Sunday, October 4, 2015

Excerpt: Easter, Fever, and crossbow attack

Here's part of Chapter 1 of The Indispensable Wife. It's a bit wild, but everything goes to h*ll in the first chapter.

In spite of the drama, I always imagine the crossbow bolt in Pâques' arm as the arrow in Monty Python's Holy Grail, the one that hits Lancelot's servant, who announces "Message for you, sir" right before he collapses.

"Pâques" is the French word for Easter and/or the whole Passover/Easter season. I don't think I had a deeper meaning for it when I chose it after looking at a list of Seventeenth Century French surnames. But my literary analysis brain, seeking symbolism, is darting all around ideas of sacrifice, sin, forgiveness, etc. Pâques has a really small role, though.

Dominique's other servant in this scene, Le Fèvre, used to have a larger role before some of the edits. He's a guardsman who acts as a field medic/surgeon from time to time. They sometimes refer to him in those cut scenes as "La Fièvre" which means "fever." Etymology geek alert: The word February comes from purify. The online etymology dictionaries don't link fever and February, but it seems like they should to me, the amateur geek.

Chapter One, Scene Three - enter Pâques

Pâques, who traveled with Dom everywhere as the captain of his personal guard, approached, weaving through the crowd. Dom noted that he still had some time to wait before his turn to shoot his arrows in the tournament, so he allowed the man to pull him to the side.

“A rumor, Monsieur le Comte.”

“What sort of rumor?”

Pâques glanced around furtively. “Treason, Monsieur. Assassination.”

Dominique stared in surprise. “If that is so, we will take this straight to the king and his guard. Who is said to be a treasonous assassin?”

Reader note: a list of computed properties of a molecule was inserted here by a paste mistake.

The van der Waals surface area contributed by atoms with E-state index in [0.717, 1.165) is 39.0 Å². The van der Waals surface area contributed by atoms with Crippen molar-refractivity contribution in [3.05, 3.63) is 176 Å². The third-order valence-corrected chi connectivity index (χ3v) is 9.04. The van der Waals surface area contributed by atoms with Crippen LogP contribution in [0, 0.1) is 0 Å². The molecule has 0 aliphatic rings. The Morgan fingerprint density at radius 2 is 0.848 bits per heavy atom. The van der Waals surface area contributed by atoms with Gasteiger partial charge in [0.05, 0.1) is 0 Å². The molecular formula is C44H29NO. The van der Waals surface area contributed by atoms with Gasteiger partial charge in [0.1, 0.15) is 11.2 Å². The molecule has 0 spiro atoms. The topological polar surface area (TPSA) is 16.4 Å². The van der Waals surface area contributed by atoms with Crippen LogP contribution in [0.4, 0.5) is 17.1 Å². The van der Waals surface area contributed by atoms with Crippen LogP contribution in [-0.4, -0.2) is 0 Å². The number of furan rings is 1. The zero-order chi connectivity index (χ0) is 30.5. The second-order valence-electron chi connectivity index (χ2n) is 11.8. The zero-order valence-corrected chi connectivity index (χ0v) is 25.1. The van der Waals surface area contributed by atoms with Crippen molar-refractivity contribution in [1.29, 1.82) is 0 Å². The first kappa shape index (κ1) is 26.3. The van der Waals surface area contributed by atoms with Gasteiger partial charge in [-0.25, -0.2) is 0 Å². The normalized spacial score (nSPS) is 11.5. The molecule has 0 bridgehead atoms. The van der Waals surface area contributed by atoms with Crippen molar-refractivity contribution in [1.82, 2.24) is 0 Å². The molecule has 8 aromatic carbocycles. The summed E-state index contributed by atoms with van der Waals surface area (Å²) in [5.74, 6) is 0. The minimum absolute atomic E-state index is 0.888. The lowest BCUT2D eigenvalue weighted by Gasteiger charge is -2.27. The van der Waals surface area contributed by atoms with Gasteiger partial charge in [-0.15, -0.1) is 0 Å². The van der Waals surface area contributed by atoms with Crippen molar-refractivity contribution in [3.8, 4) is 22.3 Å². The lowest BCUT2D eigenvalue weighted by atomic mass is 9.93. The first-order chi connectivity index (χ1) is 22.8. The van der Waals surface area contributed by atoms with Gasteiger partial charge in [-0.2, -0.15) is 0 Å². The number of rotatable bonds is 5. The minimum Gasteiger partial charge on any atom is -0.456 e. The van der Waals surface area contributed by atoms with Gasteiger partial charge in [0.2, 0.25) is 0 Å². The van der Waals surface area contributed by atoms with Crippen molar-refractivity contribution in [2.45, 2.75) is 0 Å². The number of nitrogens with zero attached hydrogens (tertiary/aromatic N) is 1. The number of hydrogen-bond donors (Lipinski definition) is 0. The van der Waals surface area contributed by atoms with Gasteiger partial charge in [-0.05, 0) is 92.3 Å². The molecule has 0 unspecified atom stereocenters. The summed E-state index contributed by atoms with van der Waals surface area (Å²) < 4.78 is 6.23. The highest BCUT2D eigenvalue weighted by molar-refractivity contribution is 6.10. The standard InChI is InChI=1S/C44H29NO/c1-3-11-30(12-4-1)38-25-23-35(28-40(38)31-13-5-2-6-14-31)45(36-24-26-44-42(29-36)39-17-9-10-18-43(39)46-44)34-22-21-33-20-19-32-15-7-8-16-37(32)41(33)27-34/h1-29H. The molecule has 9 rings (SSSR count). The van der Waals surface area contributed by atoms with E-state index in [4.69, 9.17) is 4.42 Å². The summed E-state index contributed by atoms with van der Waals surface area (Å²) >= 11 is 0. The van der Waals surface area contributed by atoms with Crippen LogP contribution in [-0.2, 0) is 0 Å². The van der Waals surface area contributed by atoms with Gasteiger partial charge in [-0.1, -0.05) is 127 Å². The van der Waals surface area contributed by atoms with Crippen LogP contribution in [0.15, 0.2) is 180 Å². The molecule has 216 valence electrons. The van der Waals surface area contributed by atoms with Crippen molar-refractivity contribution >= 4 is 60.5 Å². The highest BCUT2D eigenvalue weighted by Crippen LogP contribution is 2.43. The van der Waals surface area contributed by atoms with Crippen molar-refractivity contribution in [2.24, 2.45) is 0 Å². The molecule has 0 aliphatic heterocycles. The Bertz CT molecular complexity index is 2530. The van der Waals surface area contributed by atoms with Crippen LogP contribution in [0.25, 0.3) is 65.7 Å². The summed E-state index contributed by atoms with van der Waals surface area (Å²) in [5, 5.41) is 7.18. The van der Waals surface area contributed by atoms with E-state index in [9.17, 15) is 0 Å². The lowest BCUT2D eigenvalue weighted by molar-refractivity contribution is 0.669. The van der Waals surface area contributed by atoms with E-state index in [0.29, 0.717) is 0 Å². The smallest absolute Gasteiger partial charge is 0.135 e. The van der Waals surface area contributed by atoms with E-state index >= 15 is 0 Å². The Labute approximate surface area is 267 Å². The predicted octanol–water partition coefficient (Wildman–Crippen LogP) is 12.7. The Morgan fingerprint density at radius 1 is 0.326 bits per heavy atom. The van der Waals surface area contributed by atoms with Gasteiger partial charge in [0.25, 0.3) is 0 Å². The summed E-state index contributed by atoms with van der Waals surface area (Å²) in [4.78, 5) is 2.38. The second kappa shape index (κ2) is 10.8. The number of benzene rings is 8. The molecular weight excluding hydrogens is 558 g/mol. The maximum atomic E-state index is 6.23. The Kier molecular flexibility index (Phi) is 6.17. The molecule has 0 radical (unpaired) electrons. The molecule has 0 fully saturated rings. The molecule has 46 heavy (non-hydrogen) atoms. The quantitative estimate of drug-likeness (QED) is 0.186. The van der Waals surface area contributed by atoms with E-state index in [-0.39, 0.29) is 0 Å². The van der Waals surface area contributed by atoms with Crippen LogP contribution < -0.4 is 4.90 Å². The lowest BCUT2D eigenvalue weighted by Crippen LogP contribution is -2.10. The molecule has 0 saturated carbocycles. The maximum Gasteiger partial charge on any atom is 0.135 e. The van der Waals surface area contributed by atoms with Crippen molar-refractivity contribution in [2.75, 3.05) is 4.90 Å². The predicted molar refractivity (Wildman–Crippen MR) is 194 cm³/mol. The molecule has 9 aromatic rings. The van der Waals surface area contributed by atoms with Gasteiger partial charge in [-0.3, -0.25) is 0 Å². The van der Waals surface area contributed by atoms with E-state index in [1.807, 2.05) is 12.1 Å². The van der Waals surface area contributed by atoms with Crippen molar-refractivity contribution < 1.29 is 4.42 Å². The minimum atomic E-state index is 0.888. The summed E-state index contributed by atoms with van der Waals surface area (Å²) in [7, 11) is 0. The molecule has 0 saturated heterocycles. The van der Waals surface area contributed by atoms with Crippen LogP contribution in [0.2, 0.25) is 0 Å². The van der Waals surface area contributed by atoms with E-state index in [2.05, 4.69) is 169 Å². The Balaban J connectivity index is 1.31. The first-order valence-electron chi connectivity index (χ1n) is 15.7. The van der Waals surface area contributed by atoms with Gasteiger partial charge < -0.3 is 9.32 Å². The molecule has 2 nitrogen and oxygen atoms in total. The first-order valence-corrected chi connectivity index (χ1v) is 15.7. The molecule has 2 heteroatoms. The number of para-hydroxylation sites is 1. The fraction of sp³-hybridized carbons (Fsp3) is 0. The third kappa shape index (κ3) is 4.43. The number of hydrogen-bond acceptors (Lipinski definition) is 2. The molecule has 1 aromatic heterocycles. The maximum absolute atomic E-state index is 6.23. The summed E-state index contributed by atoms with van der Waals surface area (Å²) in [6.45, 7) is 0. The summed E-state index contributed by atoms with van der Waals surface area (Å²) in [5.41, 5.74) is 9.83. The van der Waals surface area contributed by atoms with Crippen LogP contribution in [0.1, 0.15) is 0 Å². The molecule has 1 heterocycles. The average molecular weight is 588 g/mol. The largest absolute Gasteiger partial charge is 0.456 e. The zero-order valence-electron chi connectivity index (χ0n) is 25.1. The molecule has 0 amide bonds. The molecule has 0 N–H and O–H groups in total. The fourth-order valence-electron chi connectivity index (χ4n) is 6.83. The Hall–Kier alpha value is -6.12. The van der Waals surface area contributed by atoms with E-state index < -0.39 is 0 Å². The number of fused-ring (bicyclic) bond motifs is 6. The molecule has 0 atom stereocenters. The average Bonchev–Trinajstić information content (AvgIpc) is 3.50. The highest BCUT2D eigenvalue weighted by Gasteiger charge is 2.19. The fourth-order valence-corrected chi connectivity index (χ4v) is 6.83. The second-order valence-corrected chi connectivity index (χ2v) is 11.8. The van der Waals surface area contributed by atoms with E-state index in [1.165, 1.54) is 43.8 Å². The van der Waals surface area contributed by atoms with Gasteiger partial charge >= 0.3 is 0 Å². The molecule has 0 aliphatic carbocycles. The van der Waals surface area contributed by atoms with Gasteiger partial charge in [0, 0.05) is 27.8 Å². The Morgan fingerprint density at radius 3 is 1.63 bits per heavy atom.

Pâques frowned. “You are, Monsieur.”

Dominique staggered a step back in shock. His brain churned through all the people to whom he had ever mentioned his unease with the constant warfare and the elaborate palaces. With the high taxes and pressure on the nobles to stay under the king’s nose at all times. Was his disapproval seen as treason? He wasn’t the only one to criticize the king. He had done his best to be a rational voice within the court since childhood. He would never work against His Highness, no matter how much he tried to guide the king. Surely Louis knew that.

Dom shook his head. “Ridiculous. I will tell the baron that I withdraw from his tournament due to urgent business.”

He had just turned when he felt a hard hit to his left bicep and heard a loud crack. The force spun him around and threw him against Pâques, who fell back, a bolt from a crossbow stuck in his upper arm. Dom struggled to sit as a lady a few feet away swooned and her companion carried her away. Dom dragged himself to his feet, grasping his left shoulder with his right hand and turning in the direction the bolt had come from. He looked down to reach for his court sword and saw the blood running out from under the elbow-length sleeve of his red silk coat, staining the puffed sleeves of his shirt and his lacy cuff, marring his pale gloves. He stared at his hand in a trance as the world around him dimmed. He watched another of his guardsmen, Le Fèvre, who sprinted across the lawn, scattering nobles, most of whom were only starting to notice that something was amiss. Le Fèvre tackled him to the ground. Another bolt flew past their heads and into the small patch of woods behind them.

“Stay down, Monsieur,” Le Fèvre panted. “Stay down. You know better. You taught us all better. A sword against a crossbow? Impossible. Don’t be an idiot.”

“See to Pâques, he has the bolt still in him. I’ve only been nicked,” said Dom.

His head felt rather light for what should have been a minor wound. Le Fèvre took out a knife and cut away his coat and shirt sleeves, and then wrapped the sleeve of the shirt around Dom’s wound.

Pâques moaned beside them. Le Fèvre went to Pâques and started to cut his sleeve off, too. “There’s…the bone is... Merde! Where are the palace guards?” Le Fèvre looked around wildly. “Guards! Bandages!” he roared at some big men who strode across the lawn, which was clearing as the rich and titled fled. “Two litters!”

Dom raised his head to see servants racing from the nearby kitchens and discovered that his head was really too heavy to lift.

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